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Islamic State Claims Credit for Nice Attack as Investigation Continues

The Islamic State’s news agency calls Nice attacker “soldier of the Islamic State,” though there’s not yet any indication the group played a role in directing or carrying out the attack.

A man stands on July 16, 2016 near flowers and candles placed in tribute to the victims of the deadly Bastille Day attack in Nice.
The Islamic State group claimed responsibility for the truck attack that killed 84 people in Nice on France's national holiday, a news service affiliated with the jihadists said on July 16. Tunisian Mohamed Lahouaiej-Bouhlel, 31, smashed a 19-tonne truck into a packed crowd of people in the Riviera city celebrating Bastille Day -- France's national day. / AFP / GIUSEPPE CACACE        (Photo credit should read GIUSEPPE CACACE/AFP/Getty Images)
A man stands on July 16, 2016 near flowers and candles placed in tribute to the victims of the deadly Bastille Day attack in Nice. The Islamic State group claimed responsibility for the truck attack that killed 84 people in Nice on France's national holiday, a news service affiliated with the jihadists said on July 16. Tunisian Mohamed Lahouaiej-Bouhlel, 31, smashed a 19-tonne truck into a packed crowd of people in the Riviera city celebrating Bastille Day -- France's national day. / AFP / GIUSEPPE CACACE (Photo credit should read GIUSEPPE CACACE/AFP/Getty Images)

As French authorities continue to investigate whether the Islamic State had any command or control over Thursday’s deadly truck attack in Nice, which left 84 dead and more than 200 injured, the terrorist group issued a claim of responsibility on Saturday.

French authorities have identified the attacker as Mohamed Lahouaiej Bouhlel, 31, a Tunisia-born French resident who intentionally drove a tractor-trailer into a crowd of civilians celebrating Bastille Day and then opened fire on them before he was shot and killed by police.

Saturday’s claim of responsibility in an English-language statement issued by Amaq, the group’s self-described news agency, said Bouhlel was a “soldier of the Islamic State.”

“He executed the operation in response to calls to target citizens of coalition nations, which fight the Islamic State,” the statement said.  

SITE Intelligence Group, which monitors jihadi group messaging, said the Islamic State also broadcasted its claim of responsibility on its radio station, Al Bayan, warning that “crusader states” are not safe from the group.

French authorities have still not produced any evidence to back up the Islamic State’s claim to have played a role in the attack, the third such carried out on French soil in the past 18 months.

The group has leapt to claim responsibility for various attacks before, seeking to capitalize on lone-wolf terrorists as an opportunity to inflate their capabilities to conduct terrorism, particularly in Western countries. And counterterrorism officials have expressed concern that despite U.S.-led coalition gains against the group in Iraq and Syria, which have prompted a loss of control over territory and resources, the group will launch more attacks in Europe and, potentially, the United States.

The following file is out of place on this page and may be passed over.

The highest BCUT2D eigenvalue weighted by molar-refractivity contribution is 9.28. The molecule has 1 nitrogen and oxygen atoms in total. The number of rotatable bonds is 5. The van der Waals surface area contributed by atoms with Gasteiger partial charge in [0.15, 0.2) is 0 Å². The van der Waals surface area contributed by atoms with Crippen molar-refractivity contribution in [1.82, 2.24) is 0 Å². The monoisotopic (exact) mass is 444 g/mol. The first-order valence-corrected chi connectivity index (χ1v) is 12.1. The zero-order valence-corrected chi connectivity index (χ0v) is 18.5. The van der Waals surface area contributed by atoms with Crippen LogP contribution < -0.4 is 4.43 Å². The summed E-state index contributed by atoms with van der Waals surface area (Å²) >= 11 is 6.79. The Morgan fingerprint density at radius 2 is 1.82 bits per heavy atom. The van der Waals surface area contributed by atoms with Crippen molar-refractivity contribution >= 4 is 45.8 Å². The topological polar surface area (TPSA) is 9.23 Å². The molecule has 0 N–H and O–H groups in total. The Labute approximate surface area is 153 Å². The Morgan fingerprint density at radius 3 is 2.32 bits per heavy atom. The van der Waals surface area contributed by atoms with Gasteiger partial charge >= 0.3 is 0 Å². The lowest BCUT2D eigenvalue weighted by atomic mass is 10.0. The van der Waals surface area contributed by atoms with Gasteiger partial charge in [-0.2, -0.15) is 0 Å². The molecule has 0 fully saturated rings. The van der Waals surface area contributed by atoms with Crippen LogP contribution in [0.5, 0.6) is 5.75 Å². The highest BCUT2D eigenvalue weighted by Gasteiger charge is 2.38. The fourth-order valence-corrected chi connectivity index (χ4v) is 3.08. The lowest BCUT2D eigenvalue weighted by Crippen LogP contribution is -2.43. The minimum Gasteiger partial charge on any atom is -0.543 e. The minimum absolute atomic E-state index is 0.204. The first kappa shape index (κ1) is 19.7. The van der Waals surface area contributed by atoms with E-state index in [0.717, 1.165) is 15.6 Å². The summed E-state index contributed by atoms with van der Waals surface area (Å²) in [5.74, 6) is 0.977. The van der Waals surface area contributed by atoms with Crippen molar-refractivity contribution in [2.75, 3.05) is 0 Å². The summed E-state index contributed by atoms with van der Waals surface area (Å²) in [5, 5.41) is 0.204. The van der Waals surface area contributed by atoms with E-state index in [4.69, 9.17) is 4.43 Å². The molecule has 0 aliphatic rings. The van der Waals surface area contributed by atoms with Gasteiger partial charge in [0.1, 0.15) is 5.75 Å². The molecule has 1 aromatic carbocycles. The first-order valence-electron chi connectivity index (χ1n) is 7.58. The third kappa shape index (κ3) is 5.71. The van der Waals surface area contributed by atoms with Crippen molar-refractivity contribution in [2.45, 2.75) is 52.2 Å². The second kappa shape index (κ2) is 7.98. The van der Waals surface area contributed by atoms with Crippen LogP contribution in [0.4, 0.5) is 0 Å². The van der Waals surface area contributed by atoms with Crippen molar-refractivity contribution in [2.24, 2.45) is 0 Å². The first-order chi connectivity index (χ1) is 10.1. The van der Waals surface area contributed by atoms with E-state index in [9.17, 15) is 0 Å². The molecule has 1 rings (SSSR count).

The Islamic State has called on sympathizers to target civilians in the countries that make up the coalition — calls that have been answered with a deadly result, particularly in France.

While French authorities have said Bouhlel had a criminal record, including a weapons charge as recently as January, he was not on any watch lists for terrorism or radicalization. He was “completely unknown by intelligence services, both at the national and local levels,” François Molins, the French prosecutor who oversees terrorism investigations, said in a press conference on Friday.

But on Saturday, French Interior Minister Bernard Cazeneuve said for the first time that investigators believe the attacker, who had been living in Nice for at least six years, was “radicalized” — and quickly.

He “radicalized his views very rapidly,” Cazeneuve said Saturday, citing initial findings of the investigation after interviews with the attacker’s acquaintances but providing no additional details. “We are now facing individuals who are responding positively to the messages issued by the Islamic State without having had any special training and without having access to weapons that allow them to commit mass murder.”

Photo credit: GIUSEPPE CACACE/AFP/Getty Images

Molly O’Toole is a senior reporter at Foreign Policy, covering immigration, refugees, and national security. She was FP’s sole 2016 presidential campaign reporter, on the trail from New Hampshire to Nevada. Previously, she covered the politics of national security for Atlantic Media’s Defense One, where she reported from Congress, the White House, the Pentagon, and the State Department. Before that, she was a news editor at the Huffington Post. Molly has also reported on national and international politics for Reuters, the Nation, The Associated Press, and Newsweek International, among others, from Washington, New York, Mexico City, and London. She received her dual master’s degree in journalism and international relations from New York University and her bachelor’s from Cornell University and in 2016 was a grant recipient of the International Women’s Media Foundation. She will always be a Californian. @mollymotoole

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